In your essay, you note that social media platforms rely on the precedent of a 1974 case in which the Supreme Court struck down a law mandating that newspapers provide a “right of reply” to political candidates who’d been subject to negative press. What was the Court’s reasoning? Has the government ever succeeded in such efforts to regulate what appears in the media? 

In the 1974 case, Miami Herald Co. v. Tornillo, the Court held that the “right of reply” law intruded on the newspaper’s First Amendment right to make its own editorial decisions about what to publish or not publish. If the same rule applies to social media platforms, the Florida and Texas laws are equally invalid.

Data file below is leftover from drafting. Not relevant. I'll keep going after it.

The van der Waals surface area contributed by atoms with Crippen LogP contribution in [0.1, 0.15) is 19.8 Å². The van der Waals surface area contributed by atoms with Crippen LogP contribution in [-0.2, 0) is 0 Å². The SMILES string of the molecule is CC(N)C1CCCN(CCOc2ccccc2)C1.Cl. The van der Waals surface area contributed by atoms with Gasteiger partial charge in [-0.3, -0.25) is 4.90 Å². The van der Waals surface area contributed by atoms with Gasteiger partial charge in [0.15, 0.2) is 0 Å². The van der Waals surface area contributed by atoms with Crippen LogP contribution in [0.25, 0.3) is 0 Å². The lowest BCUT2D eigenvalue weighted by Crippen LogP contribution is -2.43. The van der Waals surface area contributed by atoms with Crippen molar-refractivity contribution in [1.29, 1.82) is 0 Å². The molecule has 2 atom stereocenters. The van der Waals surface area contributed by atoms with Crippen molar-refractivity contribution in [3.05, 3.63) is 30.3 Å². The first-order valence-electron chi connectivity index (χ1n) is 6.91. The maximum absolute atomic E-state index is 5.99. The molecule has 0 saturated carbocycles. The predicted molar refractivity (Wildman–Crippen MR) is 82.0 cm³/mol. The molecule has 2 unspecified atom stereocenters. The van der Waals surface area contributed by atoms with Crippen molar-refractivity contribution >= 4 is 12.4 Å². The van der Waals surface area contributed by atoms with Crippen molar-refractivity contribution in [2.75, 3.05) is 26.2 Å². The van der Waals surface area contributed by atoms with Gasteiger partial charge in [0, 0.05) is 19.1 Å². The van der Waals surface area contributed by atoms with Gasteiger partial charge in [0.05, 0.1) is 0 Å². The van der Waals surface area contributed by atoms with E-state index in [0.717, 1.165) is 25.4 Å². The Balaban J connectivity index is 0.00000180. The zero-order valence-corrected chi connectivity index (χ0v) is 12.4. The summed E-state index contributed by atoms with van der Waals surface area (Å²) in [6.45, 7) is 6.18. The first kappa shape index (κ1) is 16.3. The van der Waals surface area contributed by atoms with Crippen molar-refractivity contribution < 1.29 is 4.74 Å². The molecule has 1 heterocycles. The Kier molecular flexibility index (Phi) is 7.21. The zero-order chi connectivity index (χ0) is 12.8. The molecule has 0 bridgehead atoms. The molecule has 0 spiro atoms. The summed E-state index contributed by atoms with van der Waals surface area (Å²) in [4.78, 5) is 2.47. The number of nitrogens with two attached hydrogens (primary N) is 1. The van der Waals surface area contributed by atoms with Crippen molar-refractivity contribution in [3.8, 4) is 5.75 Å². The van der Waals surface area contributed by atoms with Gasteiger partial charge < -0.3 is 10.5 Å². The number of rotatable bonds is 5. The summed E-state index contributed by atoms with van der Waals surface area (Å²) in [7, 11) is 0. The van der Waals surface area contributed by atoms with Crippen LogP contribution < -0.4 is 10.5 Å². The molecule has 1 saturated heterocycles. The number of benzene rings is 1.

In defense of their laws, the states point to a 1969 decision, Red Lion Broadcasting v. FCC, in which the Court allowed government control of content decisions. There, the Court upheld the “fairness doctrine,” a federal rule that required radio and television stations to cover public affairs in a balanced manner. The Court reasoned that government control of content decisions was permissible here because broadcast frequencies are a scarce resource that the government assigned to a small number of companies, and it could therefore impose the obligation to ensure they serve the public interest. But in Reno v. FCC, the Court refused to apply that logic to the Internet, reasoning that there is nothing scarce about speech opportunities online.